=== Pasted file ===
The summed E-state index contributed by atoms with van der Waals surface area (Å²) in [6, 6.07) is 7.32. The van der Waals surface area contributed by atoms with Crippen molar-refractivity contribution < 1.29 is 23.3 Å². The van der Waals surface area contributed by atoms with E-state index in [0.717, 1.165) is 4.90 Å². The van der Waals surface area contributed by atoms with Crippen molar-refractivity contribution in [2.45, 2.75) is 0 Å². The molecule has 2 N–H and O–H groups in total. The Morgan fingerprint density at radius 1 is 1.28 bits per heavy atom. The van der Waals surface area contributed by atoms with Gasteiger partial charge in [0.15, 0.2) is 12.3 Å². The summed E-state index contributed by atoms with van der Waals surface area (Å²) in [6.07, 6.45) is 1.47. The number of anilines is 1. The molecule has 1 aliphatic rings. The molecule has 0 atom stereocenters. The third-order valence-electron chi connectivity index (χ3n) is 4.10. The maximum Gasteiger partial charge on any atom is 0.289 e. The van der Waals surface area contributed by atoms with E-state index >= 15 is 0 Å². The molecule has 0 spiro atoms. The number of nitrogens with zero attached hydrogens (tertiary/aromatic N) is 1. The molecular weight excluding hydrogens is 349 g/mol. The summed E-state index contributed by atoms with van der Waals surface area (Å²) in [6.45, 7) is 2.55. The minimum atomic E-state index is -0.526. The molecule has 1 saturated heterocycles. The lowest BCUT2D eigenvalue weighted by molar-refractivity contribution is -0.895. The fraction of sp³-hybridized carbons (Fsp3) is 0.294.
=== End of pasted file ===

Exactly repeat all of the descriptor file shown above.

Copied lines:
The summed E-state index contributed by atoms with van der Waals surface area (Å²) in [6, 6.07) is 7.32. The van der Waals surface area contributed by atoms with Crippen molar-refractivity contribution < 1.29 is 23.3 Å². The van der Waals surface area contributed by atoms with E-state index in [0.717, 1.165) is 4.90 Å². The van der Waals surface area contributed by atoms with Crippen molar-refractivity contribution in [2.45, 2.75) is 0 Å². The molecule has 2 N–H and O–H groups in total. The Morgan fingerprint density at radius 1 is 1.28 bits per heavy atom. The van der Waals surface area contributed by atoms with Gasteiger partial charge in [0.15, 0.2) is 12.3 Å². The summed E-state index contributed by atoms with van der Waals surface area (Å²) in [6.07, 6.45) is 1.47. The number of anilines is 1. The molecule has 1 aliphatic rings. The molecule has 0 atom stereocenters. The third-order valence-electron chi connectivity index (χ3n) is 4.10. The maximum Gasteiger partial charge on any atom is 0.289 e. The van der Waals surface area contributed by atoms with E-state index >= 15 is 0 Å². The molecule has 0 spiro atoms. The number of nitrogens with zero attached hydrogens (tertiary/aromatic N) is 1. The molecular weight excluding hydrogens is 349 g/mol. The summed E-state index contributed by atoms with van der Waals surface area (Å²) in [6.45, 7) is 2.55. The minimum atomic E-state index is -0.526. The molecule has 1 saturated heterocycles. The lowest BCUT2D eigenvalue weighted by molar-refractivity contribution is -0.895. The fraction of sp³-hybridized carbons (Fsp3) is 0.294.